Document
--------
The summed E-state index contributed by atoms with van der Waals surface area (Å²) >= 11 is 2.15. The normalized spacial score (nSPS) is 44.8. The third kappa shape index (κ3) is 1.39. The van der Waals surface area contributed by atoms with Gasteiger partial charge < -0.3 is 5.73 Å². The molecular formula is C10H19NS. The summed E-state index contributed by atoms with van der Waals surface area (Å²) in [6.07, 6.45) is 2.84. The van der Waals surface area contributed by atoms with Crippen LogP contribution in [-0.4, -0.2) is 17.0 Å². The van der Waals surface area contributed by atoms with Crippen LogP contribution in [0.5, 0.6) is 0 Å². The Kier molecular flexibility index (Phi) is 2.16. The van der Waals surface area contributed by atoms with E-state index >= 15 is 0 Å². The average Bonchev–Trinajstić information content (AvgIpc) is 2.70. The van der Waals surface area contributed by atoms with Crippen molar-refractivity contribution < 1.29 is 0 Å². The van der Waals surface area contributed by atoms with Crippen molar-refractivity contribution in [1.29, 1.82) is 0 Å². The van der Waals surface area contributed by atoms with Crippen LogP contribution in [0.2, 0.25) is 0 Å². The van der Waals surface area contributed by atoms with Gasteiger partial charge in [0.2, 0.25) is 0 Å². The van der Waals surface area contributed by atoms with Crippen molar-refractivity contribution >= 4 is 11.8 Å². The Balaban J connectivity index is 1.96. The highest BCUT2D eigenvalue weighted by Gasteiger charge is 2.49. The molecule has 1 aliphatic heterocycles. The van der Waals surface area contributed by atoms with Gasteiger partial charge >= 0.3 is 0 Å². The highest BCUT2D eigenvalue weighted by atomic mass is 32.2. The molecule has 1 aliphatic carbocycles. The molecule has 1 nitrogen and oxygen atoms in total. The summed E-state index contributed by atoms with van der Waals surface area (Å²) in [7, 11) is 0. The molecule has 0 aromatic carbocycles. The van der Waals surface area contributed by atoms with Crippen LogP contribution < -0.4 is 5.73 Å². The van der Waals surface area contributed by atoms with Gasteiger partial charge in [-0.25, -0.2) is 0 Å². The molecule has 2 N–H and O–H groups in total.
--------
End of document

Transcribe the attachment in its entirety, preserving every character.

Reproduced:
The summed E-state index contributed by atoms with van der Waals surface area (Å²) >= 11 is 2.15. The normalized spacial score (nSPS) is 44.8. The third kappa shape index (κ3) is 1.39. The van der Waals surface area contributed by atoms with Gasteiger partial charge < -0.3 is 5.73 Å². The molecular formula is C10H19NS. The summed E-state index contributed by atoms with van der Waals surface area (Å²) in [6.07, 6.45) is 2.84. The van der Waals surface area contributed by atoms with Crippen LogP contribution in [-0.4, -0.2) is 17.0 Å². The van der Waals surface area contributed by atoms with Crippen LogP contribution in [0.5, 0.6) is 0 Å². The Kier molecular flexibility index (Phi) is 2.16. The van der Waals surface area contributed by atoms with E-state index >= 15 is 0 Å². The average Bonchev–Trinajstić information content (AvgIpc) is 2.70. The van der Waals surface area contributed by atoms with Crippen molar-refractivity contribution < 1.29 is 0 Å². The van der Waals surface area contributed by atoms with Crippen molar-refractivity contribution in [1.29, 1.82) is 0 Å². The van der Waals surface area contributed by atoms with Crippen LogP contribution in [0.2, 0.25) is 0 Å². The van der Waals surface area contributed by atoms with Gasteiger partial charge in [0.2, 0.25) is 0 Å². The van der Waals surface area contributed by atoms with Crippen molar-refractivity contribution >= 4 is 11.8 Å². The Balaban J connectivity index is 1.96. The highest BCUT2D eigenvalue weighted by Gasteiger charge is 2.49. The molecule has 1 aliphatic heterocycles. The van der Waals surface area contributed by atoms with Gasteiger partial charge >= 0.3 is 0 Å². The highest BCUT2D eigenvalue weighted by atomic mass is 32.2. The molecule has 1 aliphatic carbocycles. The molecule has 1 nitrogen and oxygen atoms in total. The summed E-state index contributed by atoms with van der Waals surface area (Å²) in [7, 11) is 0. The molecule has 0 aromatic carbocycles. The van der Waals surface area contributed by atoms with Crippen LogP contribution < -0.4 is 5.73 Å². The van der Waals surface area contributed by atoms with Gasteiger partial charge in [-0.25, -0.2) is 0 Å². The molecule has 2 N–H and O–H groups in total.